Information Integration Theory of Consciousness

Information Integration Theory of Consciousness

According to this theory, consciousness corresponds to the capacity of a system to integrate information [1]. There are two main concepts which are central to this theory: differentiation and integration.

Indeed, in this context consciousness is characterized as a balance between differentiation and integration. Differentiation refers to the availability of a huge repertoire of possible conscious experiences. Each particular experience is differentiated (or discriminated) from the others.  Integration refers to the unity of each of these experiences, i.e. conscious contents are experienced as a unity, even though they might be composed by many dimensions.

Tononi introduced the Φ value as a measure of the quantity of consciousness available to a system. Actually, as consciousness is characterized as the ability to integrate information, Φ provides a measure of the amount of information that a system can integrate. From [1]: “Φ is the amount of causally effective information that can be integrated across the informational weakest link of a subset of elements”.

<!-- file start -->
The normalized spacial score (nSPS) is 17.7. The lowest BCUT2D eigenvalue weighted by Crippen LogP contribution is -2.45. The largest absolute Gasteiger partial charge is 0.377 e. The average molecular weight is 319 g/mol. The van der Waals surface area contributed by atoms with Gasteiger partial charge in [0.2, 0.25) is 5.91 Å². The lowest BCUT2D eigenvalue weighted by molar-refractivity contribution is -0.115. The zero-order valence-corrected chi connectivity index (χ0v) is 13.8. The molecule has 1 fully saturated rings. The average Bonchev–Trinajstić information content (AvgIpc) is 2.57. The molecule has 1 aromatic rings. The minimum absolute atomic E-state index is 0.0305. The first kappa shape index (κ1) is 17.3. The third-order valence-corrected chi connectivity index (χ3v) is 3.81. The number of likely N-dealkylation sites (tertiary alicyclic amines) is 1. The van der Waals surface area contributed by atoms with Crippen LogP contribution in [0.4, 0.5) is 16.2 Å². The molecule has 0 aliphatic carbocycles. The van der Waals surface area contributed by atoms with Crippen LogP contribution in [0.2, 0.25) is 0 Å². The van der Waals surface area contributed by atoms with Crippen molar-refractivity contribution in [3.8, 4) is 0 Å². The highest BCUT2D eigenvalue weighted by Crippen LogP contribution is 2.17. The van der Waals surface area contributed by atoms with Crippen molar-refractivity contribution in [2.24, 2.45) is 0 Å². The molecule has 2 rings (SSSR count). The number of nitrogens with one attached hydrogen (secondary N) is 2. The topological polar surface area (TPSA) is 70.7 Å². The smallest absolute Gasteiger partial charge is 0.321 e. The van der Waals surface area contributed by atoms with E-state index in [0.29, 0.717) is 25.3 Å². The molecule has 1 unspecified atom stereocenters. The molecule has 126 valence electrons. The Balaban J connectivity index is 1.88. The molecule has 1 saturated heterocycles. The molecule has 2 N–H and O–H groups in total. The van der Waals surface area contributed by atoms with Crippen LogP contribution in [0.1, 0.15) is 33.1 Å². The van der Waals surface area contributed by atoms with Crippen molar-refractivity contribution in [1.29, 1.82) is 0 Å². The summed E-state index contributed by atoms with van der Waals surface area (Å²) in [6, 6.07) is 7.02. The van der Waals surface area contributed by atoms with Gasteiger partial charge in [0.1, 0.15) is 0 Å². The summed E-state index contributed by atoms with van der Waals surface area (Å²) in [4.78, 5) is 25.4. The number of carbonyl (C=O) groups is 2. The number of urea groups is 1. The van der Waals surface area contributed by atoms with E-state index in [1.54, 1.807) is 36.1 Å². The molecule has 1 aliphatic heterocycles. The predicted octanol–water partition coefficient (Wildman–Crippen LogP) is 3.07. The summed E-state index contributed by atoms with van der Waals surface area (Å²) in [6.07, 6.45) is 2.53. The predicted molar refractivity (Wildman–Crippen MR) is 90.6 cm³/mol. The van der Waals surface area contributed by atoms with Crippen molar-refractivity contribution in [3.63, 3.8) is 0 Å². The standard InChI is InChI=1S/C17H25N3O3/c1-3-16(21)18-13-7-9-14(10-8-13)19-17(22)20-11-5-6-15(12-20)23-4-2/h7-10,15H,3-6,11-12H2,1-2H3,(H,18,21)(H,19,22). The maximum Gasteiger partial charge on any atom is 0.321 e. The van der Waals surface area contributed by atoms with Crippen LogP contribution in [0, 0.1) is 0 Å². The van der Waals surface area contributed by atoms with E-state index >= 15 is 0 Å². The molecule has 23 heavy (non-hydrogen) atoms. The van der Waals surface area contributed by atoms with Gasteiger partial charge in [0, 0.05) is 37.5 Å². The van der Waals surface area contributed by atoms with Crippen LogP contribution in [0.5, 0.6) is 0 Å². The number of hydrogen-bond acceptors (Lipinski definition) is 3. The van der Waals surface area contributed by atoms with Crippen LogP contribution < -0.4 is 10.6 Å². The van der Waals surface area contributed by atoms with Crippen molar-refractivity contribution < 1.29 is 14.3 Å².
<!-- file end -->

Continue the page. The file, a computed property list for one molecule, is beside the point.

The main implication of the hypothesis proposed by Tononi is that any physical system able to integrate information is conscious to the extent indicated by the Φ measure. This implies that also artificial implementations able to integrate information and having a high Φ would have conscious experiences. See The Possibility of Building Conscious Machines.

Read more about Information Integration Theory:

[1] Tononi, G. An information integration theory of consciousness. BMC Neuroscience 2004, 5:42. 2004.


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